NetWellness is a global, community service providing quality, unbiased health information from our partner university faculty. NetWellness is commercial-free and does not accept advertising.
Thursday, September 3, 2015
Lower left abdominal pain
About two months ago I started feeling a pressure in my lower left abdominal area. After a week or so, it turned into pain and I also started getting pain on the edge and slightly under my rib cage: in the front left area. Also, in this area I began to get occasional muscle twitching. Around the same time I started having constipation, followed by narrow stools and then diarrhea. At one point it was four days between bowel movements, and this is far out of the ordinary for me. I saw my physician who thought it might be diverticulitis, and he gave me antibiotics which had no effect. Afterwards he wanted me to wait three weeks to see if it would clear up on it`s own.
It hasn`t, but the symptoms have changed somewhat in that time. I`ve been getting a constant churning feeling in my lower left abdominal area, and I have diarrhea 75%-50% of the time. Half of the time it`s black in color. A few times I`ve had the feeling of extreme gas pains accompanied by loud gurgling sounds, which was then quickly followed by diarrhea. The original pain in my left abdominal area has remained the same. I made an appointment with the gastroenterologist my physician referred me to, but it turns out it`ll be a month before he can see me. I was wondering if I should find someone who I can get in sooner with. Currently the diarrhea has lessened, but in the past few days I`ve started feeling extremely fatigued and dizzy.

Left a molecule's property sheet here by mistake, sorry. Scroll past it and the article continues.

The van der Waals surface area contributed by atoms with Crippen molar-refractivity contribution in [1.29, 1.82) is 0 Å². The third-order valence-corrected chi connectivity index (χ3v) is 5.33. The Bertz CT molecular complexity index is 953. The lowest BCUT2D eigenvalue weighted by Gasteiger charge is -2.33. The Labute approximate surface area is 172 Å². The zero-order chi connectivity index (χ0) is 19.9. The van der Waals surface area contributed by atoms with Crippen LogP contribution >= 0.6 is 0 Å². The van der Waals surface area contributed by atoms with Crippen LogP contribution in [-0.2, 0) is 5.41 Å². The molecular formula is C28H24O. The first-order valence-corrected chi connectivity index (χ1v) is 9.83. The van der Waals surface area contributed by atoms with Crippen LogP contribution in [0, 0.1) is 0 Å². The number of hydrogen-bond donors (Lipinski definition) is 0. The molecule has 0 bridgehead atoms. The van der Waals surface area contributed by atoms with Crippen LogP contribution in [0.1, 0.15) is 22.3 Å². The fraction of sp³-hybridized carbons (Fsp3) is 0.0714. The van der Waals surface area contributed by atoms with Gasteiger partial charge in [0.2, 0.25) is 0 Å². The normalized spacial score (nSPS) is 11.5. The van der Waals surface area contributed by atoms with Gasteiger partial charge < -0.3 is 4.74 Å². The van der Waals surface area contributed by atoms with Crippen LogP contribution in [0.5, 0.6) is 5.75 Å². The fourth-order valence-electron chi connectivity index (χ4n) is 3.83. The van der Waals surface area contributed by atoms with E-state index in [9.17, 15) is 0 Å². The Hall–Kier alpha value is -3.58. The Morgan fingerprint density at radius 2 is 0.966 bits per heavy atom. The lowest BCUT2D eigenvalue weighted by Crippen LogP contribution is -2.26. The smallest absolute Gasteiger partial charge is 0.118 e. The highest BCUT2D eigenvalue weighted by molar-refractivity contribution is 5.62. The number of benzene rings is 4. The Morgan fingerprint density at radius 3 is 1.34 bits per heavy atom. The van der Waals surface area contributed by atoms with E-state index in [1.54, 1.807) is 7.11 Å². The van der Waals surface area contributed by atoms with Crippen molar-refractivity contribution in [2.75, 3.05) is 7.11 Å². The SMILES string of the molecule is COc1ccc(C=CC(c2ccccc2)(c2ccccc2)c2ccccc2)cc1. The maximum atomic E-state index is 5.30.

I`m a 28 year old male. I have no idea if this has any correlation, but before this I had a respiratory infection that lasted for three months. I was given three separate rounds of antibiotics with out any improvement before I decided to wait it out. at the time I was also given a blood test and the only thing that was found was elevated liver function.
You should not wait a month to be seen. A CT scan of the abdomen and pelvis would be a good diagnostic tool to help answer the question about what is bothering you.
Janice Frederick Rafferty, MD
Professor of Surgery
Chief of Colorectal Surgery Division
College of Medicine
University of Cincinnati